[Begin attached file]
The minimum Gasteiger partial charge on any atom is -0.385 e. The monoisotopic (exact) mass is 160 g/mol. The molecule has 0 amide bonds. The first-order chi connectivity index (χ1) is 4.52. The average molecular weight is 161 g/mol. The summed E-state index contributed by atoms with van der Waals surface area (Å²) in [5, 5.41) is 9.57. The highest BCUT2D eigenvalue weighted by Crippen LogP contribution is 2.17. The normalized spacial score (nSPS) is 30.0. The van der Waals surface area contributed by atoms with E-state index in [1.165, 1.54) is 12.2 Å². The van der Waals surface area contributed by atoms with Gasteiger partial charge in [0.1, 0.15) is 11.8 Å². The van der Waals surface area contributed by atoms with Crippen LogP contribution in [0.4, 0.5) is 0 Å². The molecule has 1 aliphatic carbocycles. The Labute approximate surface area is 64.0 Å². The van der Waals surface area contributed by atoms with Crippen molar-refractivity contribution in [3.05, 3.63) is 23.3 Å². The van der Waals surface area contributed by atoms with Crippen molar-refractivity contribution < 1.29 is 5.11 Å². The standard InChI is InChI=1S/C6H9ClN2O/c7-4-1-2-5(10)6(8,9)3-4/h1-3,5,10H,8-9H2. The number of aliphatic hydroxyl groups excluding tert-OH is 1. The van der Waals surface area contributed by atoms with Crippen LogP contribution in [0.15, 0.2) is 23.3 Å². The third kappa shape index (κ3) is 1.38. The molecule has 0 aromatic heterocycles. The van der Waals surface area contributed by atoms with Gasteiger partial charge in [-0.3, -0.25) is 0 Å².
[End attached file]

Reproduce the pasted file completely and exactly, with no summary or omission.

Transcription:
The minimum Gasteiger partial charge on any atom is -0.385 e. The monoisotopic (exact) mass is 160 g/mol. The molecule has 0 amide bonds. The first-order chi connectivity index (χ1) is 4.52. The average molecular weight is 161 g/mol. The summed E-state index contributed by atoms with van der Waals surface area (Å²) in [5, 5.41) is 9.57. The highest BCUT2D eigenvalue weighted by Crippen LogP contribution is 2.17. The normalized spacial score (nSPS) is 30.0. The van der Waals surface area contributed by atoms with E-state index in [1.165, 1.54) is 12.2 Å². The van der Waals surface area contributed by atoms with Gasteiger partial charge in [0.1, 0.15) is 11.8 Å². The van der Waals surface area contributed by atoms with Crippen LogP contribution in [0.4, 0.5) is 0 Å². The molecule has 1 aliphatic carbocycles. The Labute approximate surface area is 64.0 Å². The van der Waals surface area contributed by atoms with Crippen molar-refractivity contribution in [3.05, 3.63) is 23.3 Å². The van der Waals surface area contributed by atoms with Crippen molar-refractivity contribution < 1.29 is 5.11 Å². The standard InChI is InChI=1S/C6H9ClN2O/c7-4-1-2-5(10)6(8,9)3-4/h1-3,5,10H,8-9H2. The number of aliphatic hydroxyl groups excluding tert-OH is 1. The van der Waals surface area contributed by atoms with Crippen LogP contribution in [0.15, 0.2) is 23.3 Å². The third kappa shape index (κ3) is 1.38. The molecule has 0 aromatic heterocycles. The van der Waals surface area contributed by atoms with Gasteiger partial charge in [-0.3, -0.25) is 0 Å².